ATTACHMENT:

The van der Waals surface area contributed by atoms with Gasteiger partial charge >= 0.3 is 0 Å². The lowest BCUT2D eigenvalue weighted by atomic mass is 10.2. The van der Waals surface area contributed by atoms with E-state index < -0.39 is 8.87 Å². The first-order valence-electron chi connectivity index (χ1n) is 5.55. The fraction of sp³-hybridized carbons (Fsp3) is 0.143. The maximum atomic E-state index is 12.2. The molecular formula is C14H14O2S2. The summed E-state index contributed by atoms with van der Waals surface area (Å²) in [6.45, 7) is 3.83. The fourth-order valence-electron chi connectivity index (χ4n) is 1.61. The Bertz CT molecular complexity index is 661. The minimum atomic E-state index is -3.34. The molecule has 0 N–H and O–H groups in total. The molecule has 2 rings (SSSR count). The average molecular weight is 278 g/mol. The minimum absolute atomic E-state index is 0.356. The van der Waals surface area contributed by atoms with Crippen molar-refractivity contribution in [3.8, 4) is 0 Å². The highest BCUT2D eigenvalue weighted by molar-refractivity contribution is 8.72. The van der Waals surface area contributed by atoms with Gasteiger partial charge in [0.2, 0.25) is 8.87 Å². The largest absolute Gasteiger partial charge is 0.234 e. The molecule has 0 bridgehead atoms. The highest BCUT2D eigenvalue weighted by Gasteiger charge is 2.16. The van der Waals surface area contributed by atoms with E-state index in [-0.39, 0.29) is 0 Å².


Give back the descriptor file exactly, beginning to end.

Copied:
The van der Waals surface area contributed by atoms with Gasteiger partial charge >= 0.3 is 0 Å². The lowest BCUT2D eigenvalue weighted by atomic mass is 10.2. The van der Waals surface area contributed by atoms with E-state index < -0.39 is 8.87 Å². The first-order valence-electron chi connectivity index (χ1n) is 5.55. The fraction of sp³-hybridized carbons (Fsp3) is 0.143. The maximum atomic E-state index is 12.2. The molecular formula is C14H14O2S2. The summed E-state index contributed by atoms with van der Waals surface area (Å²) in [6.45, 7) is 3.83. The fourth-order valence-electron chi connectivity index (χ4n) is 1.61. The Bertz CT molecular complexity index is 661. The minimum atomic E-state index is -3.34. The molecule has 0 N–H and O–H groups in total. The molecule has 2 rings (SSSR count). The average molecular weight is 278 g/mol. The minimum absolute atomic E-state index is 0.356. The van der Waals surface area contributed by atoms with Crippen molar-refractivity contribution in [3.8, 4) is 0 Å². The highest BCUT2D eigenvalue weighted by molar-refractivity contribution is 8.72. The van der Waals surface area contributed by atoms with Gasteiger partial charge in [0.2, 0.25) is 8.87 Å². The largest absolute Gasteiger partial charge is 0.234 e. The molecule has 0 bridgehead atoms. The highest BCUT2D eigenvalue weighted by Gasteiger charge is 2.16. The van der Waals surface area contributed by atoms with E-state index in [-0.39, 0.29) is 0 Å².